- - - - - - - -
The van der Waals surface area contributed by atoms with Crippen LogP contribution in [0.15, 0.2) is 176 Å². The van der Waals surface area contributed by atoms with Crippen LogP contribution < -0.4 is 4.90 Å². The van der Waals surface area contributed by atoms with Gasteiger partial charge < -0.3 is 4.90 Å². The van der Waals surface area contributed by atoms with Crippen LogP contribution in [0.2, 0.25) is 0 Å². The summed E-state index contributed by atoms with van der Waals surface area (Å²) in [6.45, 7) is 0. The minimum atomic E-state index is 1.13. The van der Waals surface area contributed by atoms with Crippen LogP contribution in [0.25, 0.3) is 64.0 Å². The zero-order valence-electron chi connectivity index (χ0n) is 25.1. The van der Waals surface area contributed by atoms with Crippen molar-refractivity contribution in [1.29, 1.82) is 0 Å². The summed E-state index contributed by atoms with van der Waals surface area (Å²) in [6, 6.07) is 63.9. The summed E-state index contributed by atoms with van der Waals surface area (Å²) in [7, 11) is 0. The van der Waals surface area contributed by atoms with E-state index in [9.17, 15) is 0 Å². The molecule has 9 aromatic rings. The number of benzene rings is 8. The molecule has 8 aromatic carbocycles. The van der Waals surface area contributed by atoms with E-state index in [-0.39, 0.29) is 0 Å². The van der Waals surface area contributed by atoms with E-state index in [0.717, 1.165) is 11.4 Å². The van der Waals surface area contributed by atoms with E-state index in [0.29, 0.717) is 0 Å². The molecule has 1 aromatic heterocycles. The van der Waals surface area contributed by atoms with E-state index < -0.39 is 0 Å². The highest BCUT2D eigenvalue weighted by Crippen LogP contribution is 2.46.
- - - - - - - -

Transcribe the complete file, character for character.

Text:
The van der Waals surface area contributed by atoms with Crippen LogP contribution in [0.15, 0.2) is 176 Å². The van der Waals surface area contributed by atoms with Crippen LogP contribution < -0.4 is 4.90 Å². The van der Waals surface area contributed by atoms with Gasteiger partial charge < -0.3 is 4.90 Å². The van der Waals surface area contributed by atoms with Crippen LogP contribution in [0.2, 0.25) is 0 Å². The summed E-state index contributed by atoms with van der Waals surface area (Å²) in [6.45, 7) is 0. The minimum atomic E-state index is 1.13. The van der Waals surface area contributed by atoms with Crippen LogP contribution in [0.25, 0.3) is 64.0 Å². The zero-order valence-electron chi connectivity index (χ0n) is 25.1. The van der Waals surface area contributed by atoms with Crippen molar-refractivity contribution in [1.29, 1.82) is 0 Å². The summed E-state index contributed by atoms with van der Waals surface area (Å²) in [6, 6.07) is 63.9. The summed E-state index contributed by atoms with van der Waals surface area (Å²) in [7, 11) is 0. The van der Waals surface area contributed by atoms with E-state index in [9.17, 15) is 0 Å². The molecule has 9 aromatic rings. The number of benzene rings is 8. The molecule has 8 aromatic carbocycles. The van der Waals surface area contributed by atoms with E-state index in [-0.39, 0.29) is 0 Å². The van der Waals surface area contributed by atoms with E-state index in [0.717, 1.165) is 11.4 Å². The van der Waals surface area contributed by atoms with E-state index in [0.29, 0.717) is 0 Å². The molecule has 1 aromatic heterocycles. The van der Waals surface area contributed by atoms with E-state index < -0.39 is 0 Å². The highest BCUT2D eigenvalue weighted by Crippen LogP contribution is 2.46.